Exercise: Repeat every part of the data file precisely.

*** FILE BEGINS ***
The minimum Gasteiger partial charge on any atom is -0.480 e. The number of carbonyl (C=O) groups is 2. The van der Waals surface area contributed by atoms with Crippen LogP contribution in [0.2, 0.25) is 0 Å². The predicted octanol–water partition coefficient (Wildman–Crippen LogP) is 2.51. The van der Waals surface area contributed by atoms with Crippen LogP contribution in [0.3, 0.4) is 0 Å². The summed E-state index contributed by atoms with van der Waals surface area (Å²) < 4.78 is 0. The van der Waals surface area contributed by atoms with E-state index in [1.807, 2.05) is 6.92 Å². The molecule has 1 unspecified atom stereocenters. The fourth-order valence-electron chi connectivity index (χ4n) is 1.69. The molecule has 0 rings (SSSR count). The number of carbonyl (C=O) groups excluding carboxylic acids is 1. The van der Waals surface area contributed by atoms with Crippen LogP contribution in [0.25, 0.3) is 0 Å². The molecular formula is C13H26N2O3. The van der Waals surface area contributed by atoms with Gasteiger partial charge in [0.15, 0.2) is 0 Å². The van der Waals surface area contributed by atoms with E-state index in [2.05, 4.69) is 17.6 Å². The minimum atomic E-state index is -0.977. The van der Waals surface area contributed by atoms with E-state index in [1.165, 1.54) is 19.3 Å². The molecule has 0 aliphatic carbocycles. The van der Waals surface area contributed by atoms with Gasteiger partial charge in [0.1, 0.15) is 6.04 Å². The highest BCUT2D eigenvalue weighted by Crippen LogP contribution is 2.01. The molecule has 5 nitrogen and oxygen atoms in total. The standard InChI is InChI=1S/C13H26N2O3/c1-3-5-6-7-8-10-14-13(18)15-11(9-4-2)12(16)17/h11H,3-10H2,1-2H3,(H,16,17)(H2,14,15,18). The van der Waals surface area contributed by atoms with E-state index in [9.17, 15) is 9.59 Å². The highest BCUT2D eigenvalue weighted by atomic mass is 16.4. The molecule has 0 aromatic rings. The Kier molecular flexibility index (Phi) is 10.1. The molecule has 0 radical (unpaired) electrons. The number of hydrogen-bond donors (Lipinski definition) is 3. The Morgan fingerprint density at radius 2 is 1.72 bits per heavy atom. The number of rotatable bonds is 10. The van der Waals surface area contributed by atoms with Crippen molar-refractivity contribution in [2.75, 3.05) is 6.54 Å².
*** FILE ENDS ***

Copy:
The minimum Gasteiger partial charge on any atom is -0.480 e. The number of carbonyl (C=O) groups is 2. The van der Waals surface area contributed by atoms with Crippen LogP contribution in [0.2, 0.25) is 0 Å². The predicted octanol–water partition coefficient (Wildman–Crippen LogP) is 2.51. The van der Waals surface area contributed by atoms with Crippen LogP contribution in [0.3, 0.4) is 0 Å². The summed E-state index contributed by atoms with van der Waals surface area (Å²) < 4.78 is 0. The van der Waals surface area contributed by atoms with E-state index in [1.807, 2.05) is 6.92 Å². The molecule has 1 unspecified atom stereocenters. The fourth-order valence-electron chi connectivity index (χ4n) is 1.69. The molecule has 0 rings (SSSR count). The number of carbonyl (C=O) groups excluding carboxylic acids is 1. The van der Waals surface area contributed by atoms with Crippen LogP contribution in [0.25, 0.3) is 0 Å². The molecular formula is C13H26N2O3. The van der Waals surface area contributed by atoms with Gasteiger partial charge in [0.15, 0.2) is 0 Å². The van der Waals surface area contributed by atoms with E-state index in [2.05, 4.69) is 17.6 Å². The minimum atomic E-state index is -0.977. The van der Waals surface area contributed by atoms with E-state index in [1.165, 1.54) is 19.3 Å². The molecule has 0 aliphatic carbocycles. The van der Waals surface area contributed by atoms with Gasteiger partial charge in [0.1, 0.15) is 6.04 Å². The highest BCUT2D eigenvalue weighted by Crippen LogP contribution is 2.01. The molecule has 5 nitrogen and oxygen atoms in total. The standard InChI is InChI=1S/C13H26N2O3/c1-3-5-6-7-8-10-14-13(18)15-11(9-4-2)12(16)17/h11H,3-10H2,1-2H3,(H,16,17)(H2,14,15,18). The van der Waals surface area contributed by atoms with E-state index in [9.17, 15) is 9.59 Å². The highest BCUT2D eigenvalue weighted by atomic mass is 16.4. The molecule has 0 aromatic rings. The Kier molecular flexibility index (Phi) is 10.1. The molecule has 0 radical (unpaired) electrons. The number of hydrogen-bond donors (Lipinski definition) is 3. The Morgan fingerprint density at radius 2 is 1.72 bits per heavy atom. The number of rotatable bonds is 10. The van der Waals surface area contributed by atoms with Crippen molar-refractivity contribution in [2.75, 3.05) is 6.54 Å².